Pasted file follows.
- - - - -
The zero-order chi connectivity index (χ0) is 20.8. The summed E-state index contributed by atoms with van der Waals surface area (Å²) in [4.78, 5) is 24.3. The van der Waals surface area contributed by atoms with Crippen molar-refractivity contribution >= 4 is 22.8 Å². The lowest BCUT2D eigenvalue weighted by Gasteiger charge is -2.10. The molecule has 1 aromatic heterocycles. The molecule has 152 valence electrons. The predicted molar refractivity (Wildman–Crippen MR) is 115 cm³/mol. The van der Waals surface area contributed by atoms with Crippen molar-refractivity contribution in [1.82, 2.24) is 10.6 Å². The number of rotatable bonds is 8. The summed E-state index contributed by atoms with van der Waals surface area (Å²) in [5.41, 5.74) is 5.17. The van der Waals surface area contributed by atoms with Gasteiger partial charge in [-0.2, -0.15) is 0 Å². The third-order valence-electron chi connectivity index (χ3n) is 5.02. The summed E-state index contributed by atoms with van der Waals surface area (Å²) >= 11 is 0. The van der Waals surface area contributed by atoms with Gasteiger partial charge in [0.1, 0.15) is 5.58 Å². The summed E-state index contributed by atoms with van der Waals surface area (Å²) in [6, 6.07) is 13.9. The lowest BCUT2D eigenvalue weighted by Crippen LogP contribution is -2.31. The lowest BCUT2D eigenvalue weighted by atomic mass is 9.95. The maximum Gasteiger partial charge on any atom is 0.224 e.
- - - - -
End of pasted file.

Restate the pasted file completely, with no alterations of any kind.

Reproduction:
The zero-order chi connectivity index (χ0) is 20.8. The summed E-state index contributed by atoms with van der Waals surface area (Å²) in [4.78, 5) is 24.3. The van der Waals surface area contributed by atoms with Crippen molar-refractivity contribution >= 4 is 22.8 Å². The lowest BCUT2D eigenvalue weighted by Gasteiger charge is -2.10. The molecule has 1 aromatic heterocycles. The molecule has 152 valence electrons. The predicted molar refractivity (Wildman–Crippen MR) is 115 cm³/mol. The van der Waals surface area contributed by atoms with Crippen molar-refractivity contribution in [1.82, 2.24) is 10.6 Å². The number of rotatable bonds is 8. The summed E-state index contributed by atoms with van der Waals surface area (Å²) in [5.41, 5.74) is 5.17. The van der Waals surface area contributed by atoms with Gasteiger partial charge in [-0.2, -0.15) is 0 Å². The third-order valence-electron chi connectivity index (χ3n) is 5.02. The summed E-state index contributed by atoms with van der Waals surface area (Å²) >= 11 is 0. The van der Waals surface area contributed by atoms with Gasteiger partial charge in [0.1, 0.15) is 5.58 Å². The summed E-state index contributed by atoms with van der Waals surface area (Å²) in [6, 6.07) is 13.9. The lowest BCUT2D eigenvalue weighted by Crippen LogP contribution is -2.31. The lowest BCUT2D eigenvalue weighted by atomic mass is 9.95. The maximum Gasteiger partial charge on any atom is 0.224 e.